Laboratory services at the Oxford Centre comprise a specialist molecular genetic service and some specialist biochemical, cellular & histological analyses. A neuroradiology review service is also provided.
These services are primarily based within the Oxford Genetics Laboratories of Oxford University Hospitals NHS Foundation Trust.
We provide a comprehensive specialist molecular genetic service for mitochondrial disorders including:
- Mitochondrial DNA disease
- Pyruvate dehydrogenase deficiency
- Autosomal disorders of mitochondrial DNA maintenance
- Reversible/transient infantile respiratory chain deficiency
This includes diagnostic testing in index cases and in affected relatives, and where applicable carrier testing, presymptomatic testing and prenatal diagnosis. For carrier testing, presymptomatic testing and prenatal diagnosis, a clinical genetics department should be involved with the referral to ensure appropriate genetic counselling.
All samples should be accompanied by a completed Mitochondrial Proforma.
For further details of the laboratory and service provided, including sample requirements, analyses offered and testing strategy, please follow the links below:
Biochemistry and Cellular analysis
In addition to the laboratory genetics service (above), we provide a biochemical diagnostic service pyruvate dehydrogenase (PDH) deficiency by measuring PDH enzyme activity in fibroblast cultures. This can be followed by immunocytochemistry if appropriate. Further information on this service is also available here.
Also, Prof Jo Poulton’s group investigates fibroblast cultures from patients for mosaic cellular mtDNA depletion. This is apparent in 20-25% of patients with defects in mtDNA maintenance. It is particularly useful for past patients from whom fibroblasts are the only remaining sample.
FGF21 biomarker analysis
FGF21 is a relatively new biomarker for the investigation of patients with suspected Mitochondrial Disease. Its serum concentrations are increased significantly in a good portion of patients with Mitochondrial Disease, but the sensitivity and specificity of the test are not yet well defined. Work is in progress in this area, and also for better defining the FGF21 reference intervals and thresholds, particularly in children. Normal concentrations do not exclude mitochondrial disease, and increased concentrations may be secondary to other conditions. The results should therefore be interpreted in the light of other clinical and investigative findings and indices. Further information is provided in our publication: 'Use of FGF-21 as a Biomarker of Mitochondrial Disease in Clinical Practice'.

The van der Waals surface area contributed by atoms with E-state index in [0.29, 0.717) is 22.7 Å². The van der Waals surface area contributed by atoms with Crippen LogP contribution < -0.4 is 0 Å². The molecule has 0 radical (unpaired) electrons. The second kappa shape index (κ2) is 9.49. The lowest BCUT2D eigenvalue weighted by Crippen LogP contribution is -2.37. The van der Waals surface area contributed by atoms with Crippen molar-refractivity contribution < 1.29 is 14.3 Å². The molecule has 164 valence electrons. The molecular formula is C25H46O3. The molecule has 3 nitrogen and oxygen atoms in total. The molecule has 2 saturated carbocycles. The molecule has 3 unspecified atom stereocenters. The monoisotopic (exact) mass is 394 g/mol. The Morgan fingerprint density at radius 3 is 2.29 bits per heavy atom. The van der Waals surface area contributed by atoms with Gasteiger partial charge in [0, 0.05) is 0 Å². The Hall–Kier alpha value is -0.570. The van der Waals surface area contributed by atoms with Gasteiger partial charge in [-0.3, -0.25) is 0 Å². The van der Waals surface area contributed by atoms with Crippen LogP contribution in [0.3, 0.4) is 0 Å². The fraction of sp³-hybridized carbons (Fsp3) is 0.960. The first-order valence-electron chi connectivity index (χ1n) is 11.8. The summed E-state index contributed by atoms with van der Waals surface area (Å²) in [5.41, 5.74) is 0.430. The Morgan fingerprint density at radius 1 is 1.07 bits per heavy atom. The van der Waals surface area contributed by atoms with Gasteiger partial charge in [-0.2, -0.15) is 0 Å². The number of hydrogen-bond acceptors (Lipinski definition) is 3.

Sample requirements: 0.5 mL of serum (from about 1.0 mL clotted sample). The specimen needs to be separated within an hour of collection and the serum stored frozen at -20oC or below. The frozen specimen needs to be sent as such (i.e. on dry ice) to the Department of Clinical Biochemistry at the John Radcliffe Hospital in Oxford. If sending a specimen on dry ice is not possible, please keep the sample frozen and discuss with Reza Morovat.
There is a charge of £30 per sample for the assay service.
Samples should be addressed to, and further information may be obtained from, Dr. Reza Morovat, Consultant Clinical Biochemist, Department of Clinical Biochemistry, John Radcliffe Hospital, Oxford OX3 9DU; Tel. 01865-220476; Fax 01865-220348
Muscle histology review service
Our neuropathology team, together with Prof Jo Poulton, can review muscle histology slides for evidence of mitochondrial disease/myopathy.
Slides should be addressed to Dr Monika Hofer, Consultant Neuropathologist, Department of Neuropathology, West Wing, John Radcliffe Hospital, Oxford OX3 9DU; Tel: 01865 231697
Neuroradiology review service
Our neuroradiology team, together with Dr Victoria Nesbitt, can review brain MRI scans for evidence of Mitochondrial Disease.
MRI scan images should be sent (electronically or on CD) to Dr Robin Joseph, Consultant Neuroradiologist, Department of Neuroradiology, West Wing, John Radcliffe Hospital, Oxford OX3 9DU; Robin.Joseph@ouh.nhs.uk